'I am beyond help.'
Water seeped up between the cracks of the flagstones. Patches of green-white moss grew on the floor. There were spots of similar mould on Kostaki's bandages.
'No,' Godalming told the elder, 'the situation is very grave, but it can be reversed. If those who scheme against us can be thwarted, then there are many advantages to be won.'
'Advantages? With you English, there are always advantages.'
Godalming was stronger than this foreign brute, sharper in his head. He could turn the situation so he emerged as sole victor. 'If I find the policeman, I can uncover a conspiracy against the Prince Consort.'
'The Scotsman said the same thing.'
'Is the Diogenes Club mixed up in this?'
'I don't know what you're talking about.'
'Mackenzie mentioned them. Just before he was killed.'
'The Scotsman kept much to himself.'
Kostaki would tell what he knew. Godalming was certain of it. He could see the gears turning in the elder's head. He knew which levers to depress.
'Mackenzie would wish this cleared up.'
Kostaki's great head nodded. 'The Scotsman led me to a house in Whitechapel. His quarry was a new-born, known as "the Sergeant" or "Danny". At the last, his fox turned on him.'
'This was the man who killed Mackenzie?'
Kostaki nodded, indicating his wound. 'Aye, and the man who did this to me.'
'Where in Whitechapel?'
'They call the place the Old Jago.'
He had heard of it. This business kept running back to Whitechapel: where Jack the Ripper murdered, where John Jago preached, where agents of the Diogenes Club were often seen. Tomorrow night, Godalming would venture out into Darkest London. He was confident this Sergeant was no match for the vampire Arthur Holmwood had become.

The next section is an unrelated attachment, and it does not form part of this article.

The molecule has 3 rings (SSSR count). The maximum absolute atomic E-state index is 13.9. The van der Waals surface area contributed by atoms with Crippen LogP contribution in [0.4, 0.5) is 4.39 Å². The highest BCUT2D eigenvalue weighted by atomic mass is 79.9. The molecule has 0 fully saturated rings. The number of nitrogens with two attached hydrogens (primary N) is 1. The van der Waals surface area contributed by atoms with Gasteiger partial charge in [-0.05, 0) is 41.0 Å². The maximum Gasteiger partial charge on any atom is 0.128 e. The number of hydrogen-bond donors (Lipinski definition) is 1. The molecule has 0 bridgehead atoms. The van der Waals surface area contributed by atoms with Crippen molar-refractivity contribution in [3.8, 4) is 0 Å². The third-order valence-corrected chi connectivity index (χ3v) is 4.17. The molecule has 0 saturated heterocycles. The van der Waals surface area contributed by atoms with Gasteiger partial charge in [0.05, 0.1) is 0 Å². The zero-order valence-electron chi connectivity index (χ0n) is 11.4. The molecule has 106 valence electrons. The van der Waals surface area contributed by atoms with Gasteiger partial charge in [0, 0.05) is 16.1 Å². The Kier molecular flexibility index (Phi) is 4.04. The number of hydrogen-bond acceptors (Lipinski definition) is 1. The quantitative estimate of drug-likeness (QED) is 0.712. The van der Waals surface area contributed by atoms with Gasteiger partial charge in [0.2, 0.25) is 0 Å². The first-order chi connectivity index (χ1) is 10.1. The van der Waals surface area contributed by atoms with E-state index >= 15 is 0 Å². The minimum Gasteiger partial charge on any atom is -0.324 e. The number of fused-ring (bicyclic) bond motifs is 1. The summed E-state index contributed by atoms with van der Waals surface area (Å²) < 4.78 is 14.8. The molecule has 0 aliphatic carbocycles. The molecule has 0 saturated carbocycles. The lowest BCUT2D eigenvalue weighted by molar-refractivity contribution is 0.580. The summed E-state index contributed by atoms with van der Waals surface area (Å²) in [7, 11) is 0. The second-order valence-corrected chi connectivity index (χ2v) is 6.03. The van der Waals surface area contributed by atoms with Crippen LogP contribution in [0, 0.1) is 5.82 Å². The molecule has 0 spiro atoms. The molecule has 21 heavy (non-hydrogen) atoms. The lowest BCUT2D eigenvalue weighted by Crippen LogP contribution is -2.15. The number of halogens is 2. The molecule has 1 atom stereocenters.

'Keep up your pluck, old man,' Godalming told the elder. 'We'll have you out of here directly.'
He withdrew from the cell and summoned the Yeoman Warder, who refastened the thick door. Through the bars, Kostaki's red eyes winked out as he lay back on his cot.
At the end of the corridor, framed by an arch, stood a tall, hunched nosferatu in a long, shabby frock coat. His head was swollen and rodentlike with huge pointed ears and prominent front fangs. His eyes, set in black caverns that obscured his cheeks, were constantly liquid, darting here and there. Even his fellow elders found Graf Orlok, a distant family connection of the Prince Consort's, a disquieting presence. He was a crawling reminder of how remote they all were from the warm.
Orlok scuttled down the passageway. Only his feet seemed to move. The rest of him was stiff as a waxwork. When he was close, his flamboyant eyebrows bristled like rat's whiskers. His smell was not as strong as that in Kostaki's cell, but it was fouler.
Godalming greeted the Governor but did not shake Orlok's withered claw. Orlok peered into Kostaki's cell, pressing his face close to the grille, hands against the cold stone either side of the door. The Yeoman Warder tried to edge away from his commanding officer. Orlok rarely asked questions but had a reputation for gaining answers. He turned away from the cell and looked at Godalming with active eyes.
'He still won't talk,' Godalming told the nosferatu. 'Stubborn fellow. He'll rot here, I suppose.'
Orlok's rat-shark-rabbit teeth scraped his lower lip, the nearest he could manage to a smile. Godalming did not envy any prisoner entrusted to the care of this creature.
The Yeoman Warder escorted him up to the main gate. The skies above the Tower were lightening. Godalming still trembled with the sustenance he had taken from Helena. He had the urge to run home, or to dive under Traitor's Gate and swim.
'Where are the ravens?' he asked.
The Yeoman Warder shrugged. 'Gone, sir. So they say.'